Other than being tilted to the side, the head of a deceitful person may also be either bowed down or jerked back. Such is a subconscious effort to hide his or her face, which could have the lie written all over it.
13. Complexion change
Certain medical conditions such as anemia and vitamin deficiency can cause paleness. But it’s a different thing if the person suddenly becomes as pale as a ghost when telling you something — he or she could be telling you a lie.
Lying activates the fight or flight response. And when this happens, the body diverts oxygenated blood to where they are needed the most: large muscle groups needed for battling or evading the perceived threat. And since the face is not a major role player in the quest to survive, the amount of blood in it drops.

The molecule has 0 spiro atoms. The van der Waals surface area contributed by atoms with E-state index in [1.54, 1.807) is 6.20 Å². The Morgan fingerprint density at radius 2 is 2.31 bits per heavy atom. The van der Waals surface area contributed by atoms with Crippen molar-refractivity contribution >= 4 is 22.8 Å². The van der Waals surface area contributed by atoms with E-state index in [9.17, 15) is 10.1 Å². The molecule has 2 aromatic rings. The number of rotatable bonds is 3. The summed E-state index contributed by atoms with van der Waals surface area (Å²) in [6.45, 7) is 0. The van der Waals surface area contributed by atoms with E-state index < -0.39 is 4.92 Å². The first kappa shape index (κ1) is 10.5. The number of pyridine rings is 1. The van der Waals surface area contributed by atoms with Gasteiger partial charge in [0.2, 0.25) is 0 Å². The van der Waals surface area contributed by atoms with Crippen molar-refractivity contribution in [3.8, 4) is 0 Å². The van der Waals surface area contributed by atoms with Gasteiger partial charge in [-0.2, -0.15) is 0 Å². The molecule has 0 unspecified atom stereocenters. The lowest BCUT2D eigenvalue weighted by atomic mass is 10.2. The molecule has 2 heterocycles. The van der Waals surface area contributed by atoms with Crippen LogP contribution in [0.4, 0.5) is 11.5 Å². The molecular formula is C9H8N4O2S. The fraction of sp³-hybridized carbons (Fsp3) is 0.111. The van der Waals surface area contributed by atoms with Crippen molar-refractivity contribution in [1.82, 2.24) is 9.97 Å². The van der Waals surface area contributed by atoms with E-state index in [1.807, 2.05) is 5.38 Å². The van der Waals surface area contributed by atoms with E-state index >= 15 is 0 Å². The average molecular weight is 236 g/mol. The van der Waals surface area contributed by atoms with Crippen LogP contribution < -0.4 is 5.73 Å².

Besides looking pale, the face of a liar who feels nervous about the deed will also feel cold to the touch.
There are so many other body languages that can give away a liar, which is why your peepers should be very quick and observant if you want to catch deception as it happens right before your face.
14. Making the body look smaller
Feel like shrinking until you disappear whenever you feel embarrassed, mortified or at fault? You’re not alone! Liars, especially those who believe they just did a terrible job at lying or want to avoid getting caught, feel so uncomfortable that they just want to run and hide away from view.